The Reality of Social Media in Death

Gympie Times, The Qld., September 13, 2014 | Go to article overview

The Reality of Social Media in Death


Byline: RORY SHEAVILS

SOCIAL media permeates every aspect of our lives.

We can chat with friends, share photos and organise events all without ever leaving the comfort of our home.

With a few quick mouse clicks, we have an insight into the lives of hundreds, even thousands, of people all across the globe.

In essence, social media allows us to create a digital estate uniquely our own that can be accessible to almost anyone.

But what happens to a person's social media presence when they aren't around to manage it?

At present, a reported 30 million Facebook accounts belong to people who have died. One day, the number of dead persons' accounts is likely to outstrip the number of people still alive using Facebook.

Many social media providers do not have specific measures in place to address the issue of what to do with accounts once someone has died.

Loved ones or friends who do not have access to the deceased person's passwords are faced with a dilemma. University of the Sunshine Coast senior journalism lecturer and social media commentator Renee Barnes said some social media sites were now offering families options for preserving, or removing, a loved one's profile.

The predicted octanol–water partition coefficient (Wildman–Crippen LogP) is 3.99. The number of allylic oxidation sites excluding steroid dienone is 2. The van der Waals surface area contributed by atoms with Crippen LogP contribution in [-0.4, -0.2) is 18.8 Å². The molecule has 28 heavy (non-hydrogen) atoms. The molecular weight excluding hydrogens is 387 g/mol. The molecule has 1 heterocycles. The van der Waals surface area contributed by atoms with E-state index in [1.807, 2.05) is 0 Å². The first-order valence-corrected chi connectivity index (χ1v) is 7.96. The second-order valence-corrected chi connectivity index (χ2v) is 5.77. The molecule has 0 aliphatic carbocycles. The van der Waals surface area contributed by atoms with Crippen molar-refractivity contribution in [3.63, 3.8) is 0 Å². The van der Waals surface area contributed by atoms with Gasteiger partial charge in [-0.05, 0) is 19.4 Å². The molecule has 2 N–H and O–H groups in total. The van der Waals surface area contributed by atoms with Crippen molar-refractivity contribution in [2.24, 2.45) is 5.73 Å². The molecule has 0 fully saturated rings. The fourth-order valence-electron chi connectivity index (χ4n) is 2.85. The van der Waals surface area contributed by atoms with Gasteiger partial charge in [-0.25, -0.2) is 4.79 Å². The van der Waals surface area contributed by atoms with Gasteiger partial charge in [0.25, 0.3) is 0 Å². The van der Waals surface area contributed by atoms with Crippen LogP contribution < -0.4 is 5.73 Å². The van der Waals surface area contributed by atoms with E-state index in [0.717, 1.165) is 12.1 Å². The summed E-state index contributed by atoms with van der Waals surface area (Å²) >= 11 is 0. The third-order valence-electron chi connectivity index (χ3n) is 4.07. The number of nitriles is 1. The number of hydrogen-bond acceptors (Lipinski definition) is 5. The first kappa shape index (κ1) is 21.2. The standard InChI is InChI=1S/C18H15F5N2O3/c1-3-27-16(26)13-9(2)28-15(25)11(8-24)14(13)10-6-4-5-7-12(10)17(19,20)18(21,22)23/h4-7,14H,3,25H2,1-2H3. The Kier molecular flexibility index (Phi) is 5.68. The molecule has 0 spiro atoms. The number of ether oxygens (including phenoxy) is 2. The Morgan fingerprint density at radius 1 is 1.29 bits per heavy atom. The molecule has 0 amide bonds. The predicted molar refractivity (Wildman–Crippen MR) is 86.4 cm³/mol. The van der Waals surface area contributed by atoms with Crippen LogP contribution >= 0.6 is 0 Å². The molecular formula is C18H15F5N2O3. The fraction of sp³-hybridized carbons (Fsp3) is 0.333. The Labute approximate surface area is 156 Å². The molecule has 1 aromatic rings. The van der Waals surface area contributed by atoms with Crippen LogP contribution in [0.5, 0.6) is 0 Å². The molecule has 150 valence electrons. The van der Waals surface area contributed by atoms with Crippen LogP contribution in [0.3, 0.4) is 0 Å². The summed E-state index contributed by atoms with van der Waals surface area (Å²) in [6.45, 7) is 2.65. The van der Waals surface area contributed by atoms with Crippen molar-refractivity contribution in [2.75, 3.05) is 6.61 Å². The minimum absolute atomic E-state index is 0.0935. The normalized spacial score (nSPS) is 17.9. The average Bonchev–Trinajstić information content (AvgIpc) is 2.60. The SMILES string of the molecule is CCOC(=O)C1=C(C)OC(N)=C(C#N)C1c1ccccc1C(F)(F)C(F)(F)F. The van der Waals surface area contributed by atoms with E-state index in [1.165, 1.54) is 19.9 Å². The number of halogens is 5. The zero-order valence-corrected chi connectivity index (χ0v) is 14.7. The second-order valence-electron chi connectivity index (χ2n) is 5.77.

"Twitter deletes accounts after six months of inactivity," she said.

"Facebook has really thought about this, and does provide some good options for the family.

"They allow you to turn a person's Facebook page into a memorial page."

Essentially, memorialising a person's profile freezes their account in time.

The account is locked, preventing anyone from accessing it, while still allowing friends to post tributes to the person's wall.

Additionally, the deceased person's account is only visible to established friends, and doesn't appear in profile searches.

These measures ensure that friends and family are not unexpectedly confronted with the memory of their lost loved one in the process of their daily interactions online.

Sadly, though, these measures have also become necessary due to the rising bane of the online community: trolls.

National StandBy Response Service spokeswomen Jill Fisher said trolls were an unfortunate reality of operating in an online space, and their activity could be highly damaging to those left behind.

"There isn't always the type of monitoring or framework online," she said.

"There are those out there - we still don't know why - who go on social media to emotionally harm others."

Thankfully, these precautions have largely curbed the negative aspects of digital memorialisation.

In many ways, online memorials have come to replace the more traditional methods of remembering a lost loved one - a scrapbook, a family video, an old shoe box full of photos.

Ms Fisher said that this was to be expected, with online tributes being just the latest in a long and varied line of coping methods.

"Our whole approach to death is forever evolving and changing," she said.

"I guess we're just using the new social media forms.

"In the past, you put up a headstone at a cemetery. …

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